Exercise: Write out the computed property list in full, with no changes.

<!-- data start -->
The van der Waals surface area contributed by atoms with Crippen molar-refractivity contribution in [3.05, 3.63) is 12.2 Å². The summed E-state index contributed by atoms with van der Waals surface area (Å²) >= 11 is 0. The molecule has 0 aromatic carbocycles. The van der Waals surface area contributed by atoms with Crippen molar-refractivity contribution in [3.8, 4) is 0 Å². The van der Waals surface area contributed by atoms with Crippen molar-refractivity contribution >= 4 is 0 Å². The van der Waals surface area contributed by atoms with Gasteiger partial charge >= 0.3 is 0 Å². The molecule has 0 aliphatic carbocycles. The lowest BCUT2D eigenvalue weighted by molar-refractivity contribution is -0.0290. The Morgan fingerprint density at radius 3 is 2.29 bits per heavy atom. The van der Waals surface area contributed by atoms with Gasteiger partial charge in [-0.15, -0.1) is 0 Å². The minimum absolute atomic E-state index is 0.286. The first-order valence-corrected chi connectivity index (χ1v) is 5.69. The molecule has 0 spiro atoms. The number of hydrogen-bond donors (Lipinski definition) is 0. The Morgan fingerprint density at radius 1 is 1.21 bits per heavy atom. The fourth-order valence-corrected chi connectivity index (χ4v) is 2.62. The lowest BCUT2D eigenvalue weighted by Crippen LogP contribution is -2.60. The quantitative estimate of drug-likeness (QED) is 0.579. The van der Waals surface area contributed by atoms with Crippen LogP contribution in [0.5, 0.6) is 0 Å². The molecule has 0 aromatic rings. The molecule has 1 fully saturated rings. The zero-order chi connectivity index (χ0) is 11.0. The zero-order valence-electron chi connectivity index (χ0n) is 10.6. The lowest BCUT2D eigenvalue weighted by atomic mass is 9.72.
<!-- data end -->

The van der Waals surface area contributed by atoms with Crippen molar-refractivity contribution in [3.05, 3.63) is 12.2 Å². The summed E-state index contributed by atoms with van der Waals surface area (Å²) >= 11 is 0. The molecule has 0 aromatic carbocycles. The van der Waals surface area contributed by atoms with Crippen molar-refractivity contribution in [3.8, 4) is 0 Å². The van der Waals surface area contributed by atoms with Crippen molar-refractivity contribution >= 4 is 0 Å². The van der Waals surface area contributed by atoms with Gasteiger partial charge >= 0.3 is 0 Å². The molecule has 0 aliphatic carbocycles. The lowest BCUT2D eigenvalue weighted by molar-refractivity contribution is -0.0290. The Morgan fingerprint density at radius 3 is 2.29 bits per heavy atom. The van der Waals surface area contributed by atoms with Gasteiger partial charge in [-0.15, -0.1) is 0 Å². The minimum absolute atomic E-state index is 0.286. The first-order valence-corrected chi connectivity index (χ1v) is 5.69. The molecule has 0 spiro atoms. The number of hydrogen-bond donors (Lipinski definition) is 0. The Morgan fingerprint density at radius 1 is 1.21 bits per heavy atom. The fourth-order valence-corrected chi connectivity index (χ4v) is 2.62. The lowest BCUT2D eigenvalue weighted by Crippen LogP contribution is -2.60. The quantitative estimate of drug-likeness (QED) is 0.579. The van der Waals surface area contributed by atoms with Crippen LogP contribution in [0.5, 0.6) is 0 Å². The molecule has 0 aromatic rings. The molecule has 1 fully saturated rings. The zero-order chi connectivity index (χ0) is 11.0. The zero-order valence-electron chi connectivity index (χ0n) is 10.6. The lowest BCUT2D eigenvalue weighted by atomic mass is 9.72.